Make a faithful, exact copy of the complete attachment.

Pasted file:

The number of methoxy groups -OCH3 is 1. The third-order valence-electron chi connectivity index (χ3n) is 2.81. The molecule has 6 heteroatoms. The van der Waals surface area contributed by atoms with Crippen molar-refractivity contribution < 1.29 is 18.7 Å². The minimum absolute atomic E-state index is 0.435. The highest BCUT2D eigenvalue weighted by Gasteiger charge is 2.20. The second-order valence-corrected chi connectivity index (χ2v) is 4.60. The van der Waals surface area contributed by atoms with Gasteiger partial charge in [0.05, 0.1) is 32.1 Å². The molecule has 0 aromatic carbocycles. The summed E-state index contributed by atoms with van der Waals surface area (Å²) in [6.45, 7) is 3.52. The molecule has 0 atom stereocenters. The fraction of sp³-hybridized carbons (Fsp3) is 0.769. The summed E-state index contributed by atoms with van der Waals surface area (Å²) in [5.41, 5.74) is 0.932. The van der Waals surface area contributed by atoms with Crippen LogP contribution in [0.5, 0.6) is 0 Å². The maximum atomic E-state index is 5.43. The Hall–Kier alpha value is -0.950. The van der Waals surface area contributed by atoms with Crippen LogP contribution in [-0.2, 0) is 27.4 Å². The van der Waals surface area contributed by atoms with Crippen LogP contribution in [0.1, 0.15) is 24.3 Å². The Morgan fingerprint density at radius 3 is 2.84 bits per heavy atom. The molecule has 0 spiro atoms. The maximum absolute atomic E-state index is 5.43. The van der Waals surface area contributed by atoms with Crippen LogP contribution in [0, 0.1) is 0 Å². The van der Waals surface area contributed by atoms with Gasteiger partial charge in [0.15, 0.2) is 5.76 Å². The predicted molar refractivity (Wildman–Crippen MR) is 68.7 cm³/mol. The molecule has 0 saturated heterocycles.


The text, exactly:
The number of methoxy groups -OCH3 is 1. The third-order valence-electron chi connectivity index (χ3n) is 2.81. The molecule has 6 heteroatoms. The van der Waals surface area contributed by atoms with Crippen molar-refractivity contribution < 1.29 is 18.7 Å². The minimum absolute atomic E-state index is 0.435. The highest BCUT2D eigenvalue weighted by Gasteiger charge is 2.20. The second-order valence-corrected chi connectivity index (χ2v) is 4.60. The van der Waals surface area contributed by atoms with Gasteiger partial charge in [0.05, 0.1) is 32.1 Å². The molecule has 0 aromatic carbocycles. The summed E-state index contributed by atoms with van der Waals surface area (Å²) in [6.45, 7) is 3.52. The molecule has 0 atom stereocenters. The fraction of sp³-hybridized carbons (Fsp3) is 0.769. The summed E-state index contributed by atoms with van der Waals surface area (Å²) in [5.41, 5.74) is 0.932. The van der Waals surface area contributed by atoms with Crippen LogP contribution in [0.5, 0.6) is 0 Å². The maximum atomic E-state index is 5.43. The Hall–Kier alpha value is -0.950. The van der Waals surface area contributed by atoms with Crippen LogP contribution in [-0.2, 0) is 27.4 Å². The van der Waals surface area contributed by atoms with Crippen LogP contribution in [0.1, 0.15) is 24.3 Å². The Morgan fingerprint density at radius 3 is 2.84 bits per heavy atom. The molecule has 0 spiro atoms. The maximum absolute atomic E-state index is 5.43. The van der Waals surface area contributed by atoms with Crippen LogP contribution in [0, 0.1) is 0 Å². The van der Waals surface area contributed by atoms with Gasteiger partial charge in [0.15, 0.2) is 5.76 Å². The predicted molar refractivity (Wildman–Crippen MR) is 68.7 cm³/mol. The molecule has 0 saturated heterocycles.